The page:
There is no peace in the Holy Land this year. Underneath the spirit of lighting the Hanukah candles, of walking in prayer along the ancient Via
Delarosa pathway of the Cross, of hearing the call to prayer five times a day from the turrets of the Mosques, is anxiety, even fear. In this land so filled
with conflict for so many decades this winter is particularly difficult. That is why the launch of the women’s peace train is so remarkable.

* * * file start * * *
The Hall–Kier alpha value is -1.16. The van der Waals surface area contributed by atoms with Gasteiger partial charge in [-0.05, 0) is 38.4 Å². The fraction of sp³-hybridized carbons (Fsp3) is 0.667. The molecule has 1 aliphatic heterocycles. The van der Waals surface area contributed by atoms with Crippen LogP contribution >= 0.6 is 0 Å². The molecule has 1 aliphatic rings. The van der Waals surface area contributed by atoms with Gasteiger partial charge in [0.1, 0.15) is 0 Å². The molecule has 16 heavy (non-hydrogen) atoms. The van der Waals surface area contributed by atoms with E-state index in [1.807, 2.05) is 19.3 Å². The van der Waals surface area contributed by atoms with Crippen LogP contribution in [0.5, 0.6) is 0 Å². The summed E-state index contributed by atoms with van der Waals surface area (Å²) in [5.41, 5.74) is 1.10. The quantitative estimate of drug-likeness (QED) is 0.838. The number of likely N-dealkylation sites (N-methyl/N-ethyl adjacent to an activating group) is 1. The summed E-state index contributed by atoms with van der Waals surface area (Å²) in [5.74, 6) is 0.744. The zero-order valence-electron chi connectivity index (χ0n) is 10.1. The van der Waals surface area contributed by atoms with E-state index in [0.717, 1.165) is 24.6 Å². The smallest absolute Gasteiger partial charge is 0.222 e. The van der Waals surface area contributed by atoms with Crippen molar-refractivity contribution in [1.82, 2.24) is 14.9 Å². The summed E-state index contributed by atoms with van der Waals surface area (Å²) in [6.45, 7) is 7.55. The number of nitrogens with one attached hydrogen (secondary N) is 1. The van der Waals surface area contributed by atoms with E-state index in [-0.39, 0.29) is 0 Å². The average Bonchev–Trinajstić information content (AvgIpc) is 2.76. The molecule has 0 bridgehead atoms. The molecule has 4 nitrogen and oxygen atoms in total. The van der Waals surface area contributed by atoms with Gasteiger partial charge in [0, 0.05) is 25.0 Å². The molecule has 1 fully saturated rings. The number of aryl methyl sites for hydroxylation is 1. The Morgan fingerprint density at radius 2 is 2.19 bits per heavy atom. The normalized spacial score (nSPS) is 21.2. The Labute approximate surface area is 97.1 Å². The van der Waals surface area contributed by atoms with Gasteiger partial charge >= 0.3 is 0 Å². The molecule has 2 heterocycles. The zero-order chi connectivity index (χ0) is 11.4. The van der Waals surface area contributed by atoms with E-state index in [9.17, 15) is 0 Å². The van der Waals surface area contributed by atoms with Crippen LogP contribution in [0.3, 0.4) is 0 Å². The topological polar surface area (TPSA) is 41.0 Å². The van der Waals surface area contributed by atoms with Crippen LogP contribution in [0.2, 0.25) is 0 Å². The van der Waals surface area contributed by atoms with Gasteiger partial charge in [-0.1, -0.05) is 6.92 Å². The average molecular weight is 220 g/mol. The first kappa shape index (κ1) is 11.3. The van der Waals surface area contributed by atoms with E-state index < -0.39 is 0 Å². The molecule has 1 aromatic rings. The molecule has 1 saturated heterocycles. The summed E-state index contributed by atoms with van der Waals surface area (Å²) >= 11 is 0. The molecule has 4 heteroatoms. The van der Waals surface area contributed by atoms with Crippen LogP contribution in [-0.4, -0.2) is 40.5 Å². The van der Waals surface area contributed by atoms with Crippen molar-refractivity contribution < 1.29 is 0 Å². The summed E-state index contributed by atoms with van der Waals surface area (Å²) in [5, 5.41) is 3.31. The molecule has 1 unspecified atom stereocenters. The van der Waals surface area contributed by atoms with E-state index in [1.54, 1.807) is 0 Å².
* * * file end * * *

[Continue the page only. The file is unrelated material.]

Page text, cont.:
On Nov. 25 the Women’s Peace Train began near the Lebanese border town of Nahariya and traveled to the town of Sderot near Gaza. The 1,000 women on the train came from across the political spectrum, including Arabs and Jews, the religious and the secular. The Women Wage Peace movement’s objective, according to Michal Shamir, a founding member, is “to convince people there is no alternative to a peace agreement.” The women, moreover, are pushing for implementation of U.N. Resolution 1325, which calls for women to have equal participation in political, economic and social aspects of peace and security negotiations.